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Northwestern Medicine’s Center for Pathogen Genomics and Microbial Evolution (CPGME) specialists detected the first omicron BA.2 subvariant case in Illinois.
The subvariant was found over the weekend from an individual who was tested for COVID-19 on Jan. 18. Additional information about the person, including where in Illinois they’re located, was not available. It isn’t the first case to be detected in the Midwest as a Milwaukee County health official said January 31st the subvariant had also been reported in Wisconsin.
“Now the question is whether the new subvariant will extend the tail of cases infected with omicron,” said Ramon Lorenzo-Redondo, the bioinformatics director at CPGME, which is part of Northwestern University Feinberg School of Medicine.
Cases in much of the U.S. have peaked and are declining, but scientists said the case numbers have plateaued in countries where BA.2 is more prevalent.
“If BA.2 follows the same pattern in the U.S. as observed in countries like the United Kingdom, Denmark or India, we could observe a slowing of the current decline in new cases. In this case, the number of new cases could stabilize for a while before starting to decrease again,” Lorenzo-Redondo said. “It is still too soon to know because there are still very few BA.2 cases in the U.S.”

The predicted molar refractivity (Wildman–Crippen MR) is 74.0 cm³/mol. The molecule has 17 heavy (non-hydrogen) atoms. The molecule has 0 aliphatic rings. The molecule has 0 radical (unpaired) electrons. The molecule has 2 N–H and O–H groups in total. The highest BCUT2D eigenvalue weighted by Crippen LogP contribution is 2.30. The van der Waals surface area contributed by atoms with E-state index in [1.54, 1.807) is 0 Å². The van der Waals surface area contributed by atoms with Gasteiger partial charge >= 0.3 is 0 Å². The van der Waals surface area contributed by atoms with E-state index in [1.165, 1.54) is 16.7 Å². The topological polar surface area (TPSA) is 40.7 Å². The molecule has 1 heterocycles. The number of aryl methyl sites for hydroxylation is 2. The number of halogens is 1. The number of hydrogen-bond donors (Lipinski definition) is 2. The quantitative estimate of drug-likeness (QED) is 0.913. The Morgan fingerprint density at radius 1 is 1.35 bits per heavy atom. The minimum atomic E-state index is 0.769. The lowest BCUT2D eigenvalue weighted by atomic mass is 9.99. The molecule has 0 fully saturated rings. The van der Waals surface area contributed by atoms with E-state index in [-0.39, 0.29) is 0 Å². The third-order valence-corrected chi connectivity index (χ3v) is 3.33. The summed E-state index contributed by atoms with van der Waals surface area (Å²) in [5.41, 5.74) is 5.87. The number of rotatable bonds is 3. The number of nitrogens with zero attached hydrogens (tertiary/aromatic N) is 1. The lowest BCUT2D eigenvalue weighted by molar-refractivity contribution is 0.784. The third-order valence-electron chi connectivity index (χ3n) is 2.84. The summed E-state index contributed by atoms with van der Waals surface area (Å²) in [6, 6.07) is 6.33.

Preliminary data show full vaccination and a booster are similarly effective in preventing symptomatic cases of BA.1 (the most widely spread omicron subvariant) and BA.2. Vaccination without the booster, however, is not as effective against either version of omicron, Lorenzo-Redondo said.
Hopefully, this new subvariant won’t put more stress on Illinois hospitals, which were already running short on inpatient beds. In the beginning of January, hospitals started keeping more and more patients in their emergency rooms, a situation some doctors feel impacts the quality of care.
As of January 2nd, Chicago hospitals had 239 people waiting in beds in ERs for beds elsewhere in the hospital to be available — which was the most since the start of the pandemic. Another 220 people were waiting in ERs in hospitals in suburban Cook County, with more still in the neighboring counties.
Stuff shortages and people getting sick added to the difficulty of the situation.
The major hospital systems in the Chicago area have mandated COVID-19 vaccination for their staff members last fall, Northwestern Medicine being the last one to do so for its 23,000 workers statewide.
“Given the spread of the COVID-19 Delta variant and its risk to those with underlying medical conditions and children under 12 who are not yet eligible to receive a vaccine, Northwestern Medicine physicians and staff will be required to complete COVID-19 vaccination or receive a medical or religious exemption by October 31,” a Northwestern Medicine statement said.
Northwestern announced their decision a day after AMITA Health, one of Illinois’ largest health systems, transformed a voluntary compliance policy into an obligatory one and mandated vaccines for its 20,000 employees statewide by Nov. 12.